As for me, I simply refuse to give up hope. That's why I write. I write to recover my lost and damaged dreams, to keep myself aware of my life and alive in the world. I write to analyze, criticize, and synthesize my thoughts in such a way that I can motivate others to do the same. I share it because if I didn't I'd be standing on a corner somewhere with a sandwich board around me shouting at passersby. I can reach a lot more people on the information superhighway. And I don't have to SHOUT! I write because you read and write back. But mostly I write because not writing is no longer an option for me.

Kinda like Savion Glover tonight: that is a man who simply cannot NOT dance. What joy. What energy. He is a tap-dancing, sweating, smiling, singing, force of nature. Imagine how much difference we could make in the world if we each found and honored that one thing in our lives that makes us sweat, smile, sing, and dance - and we did it with gusto? What if we did it until we soaked through our clothes, drew crowds, and launched each other out into the night with renewed strength and joy? Imagine what kind of world we would have. I can only imagine...

Thanks again for your kind words and gentleness of spirit. It means more to me than you know.

Peace, Gail

Thursday, April 14, 2005

What would happen if...

The other day while working on one of my daily collages, I came across a quote I’d heard and read many times before, but for some reason this time I stopped and considered it as I never had before. This is Muriel Rukeyser’s quote: “What would happen if one woman told the truth about her life? The world would split open.” Perhaps her answer is a bit overblown, but her question is radical.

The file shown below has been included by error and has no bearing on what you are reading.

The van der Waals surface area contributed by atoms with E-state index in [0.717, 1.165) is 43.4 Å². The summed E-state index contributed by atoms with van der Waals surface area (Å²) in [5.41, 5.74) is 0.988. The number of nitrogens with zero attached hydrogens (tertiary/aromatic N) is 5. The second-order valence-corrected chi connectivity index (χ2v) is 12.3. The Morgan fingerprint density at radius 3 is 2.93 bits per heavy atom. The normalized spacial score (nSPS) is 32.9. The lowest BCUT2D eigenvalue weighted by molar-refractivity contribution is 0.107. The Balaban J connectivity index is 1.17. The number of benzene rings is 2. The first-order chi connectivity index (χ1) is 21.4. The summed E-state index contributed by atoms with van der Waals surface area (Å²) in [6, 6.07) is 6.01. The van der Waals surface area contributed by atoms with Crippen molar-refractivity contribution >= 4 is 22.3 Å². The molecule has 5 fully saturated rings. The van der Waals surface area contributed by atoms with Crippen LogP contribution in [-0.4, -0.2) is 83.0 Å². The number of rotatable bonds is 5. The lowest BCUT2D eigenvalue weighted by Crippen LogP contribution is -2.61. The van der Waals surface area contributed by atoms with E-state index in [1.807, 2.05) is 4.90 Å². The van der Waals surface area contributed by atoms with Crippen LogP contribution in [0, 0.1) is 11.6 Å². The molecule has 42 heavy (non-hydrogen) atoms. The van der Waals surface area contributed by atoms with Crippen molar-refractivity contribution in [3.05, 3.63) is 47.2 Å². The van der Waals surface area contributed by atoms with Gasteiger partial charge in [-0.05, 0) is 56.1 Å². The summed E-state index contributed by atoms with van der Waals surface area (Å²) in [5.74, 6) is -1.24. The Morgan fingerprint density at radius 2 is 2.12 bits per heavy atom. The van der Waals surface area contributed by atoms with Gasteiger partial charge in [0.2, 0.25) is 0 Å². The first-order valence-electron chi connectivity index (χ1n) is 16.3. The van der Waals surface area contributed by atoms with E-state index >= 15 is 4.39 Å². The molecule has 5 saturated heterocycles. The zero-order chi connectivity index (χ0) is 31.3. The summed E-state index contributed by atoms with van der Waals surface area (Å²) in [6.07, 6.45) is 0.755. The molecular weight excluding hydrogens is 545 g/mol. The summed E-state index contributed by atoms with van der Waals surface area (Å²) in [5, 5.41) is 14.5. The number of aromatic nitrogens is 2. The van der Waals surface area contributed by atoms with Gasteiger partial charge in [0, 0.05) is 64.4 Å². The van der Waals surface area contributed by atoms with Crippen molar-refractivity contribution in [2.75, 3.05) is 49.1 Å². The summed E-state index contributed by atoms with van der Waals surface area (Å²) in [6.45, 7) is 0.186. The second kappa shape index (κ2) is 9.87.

What if I told the truth, the whole truth, and nothing but the truth in all situations? While I don’t mean to imply that I am a bold-faced liar, I must admit that most of my interactions with other people involve some form of shading the truth. “Don’t you just love this roast beef?” “Well, not really. I find most beef dishes to be dry and tough,” is what I’m thinking, but what I say is, “I really like the sauce. Is that ginger I taste?” Or at the mall where I love to sit down at the MAC counter and have my face made up, the tight-bodied little artiste will adorn me with neon-pink eyeshadow that matches a newly released lip gloss, and then fawn over how bright my eyes look and how full my lips look. "Holy moly. Get this stuff off me. I look like Bozo’s psychotic mother-in-law,” is what I’m thinking, but what I say is, “I was thinking of something a little closer to my skin tone. My make-up colors are fairly modest.” When she turns her back, I grab a tissue and wipe off as much as I can. That's the sort of thing I do often during the course of my day.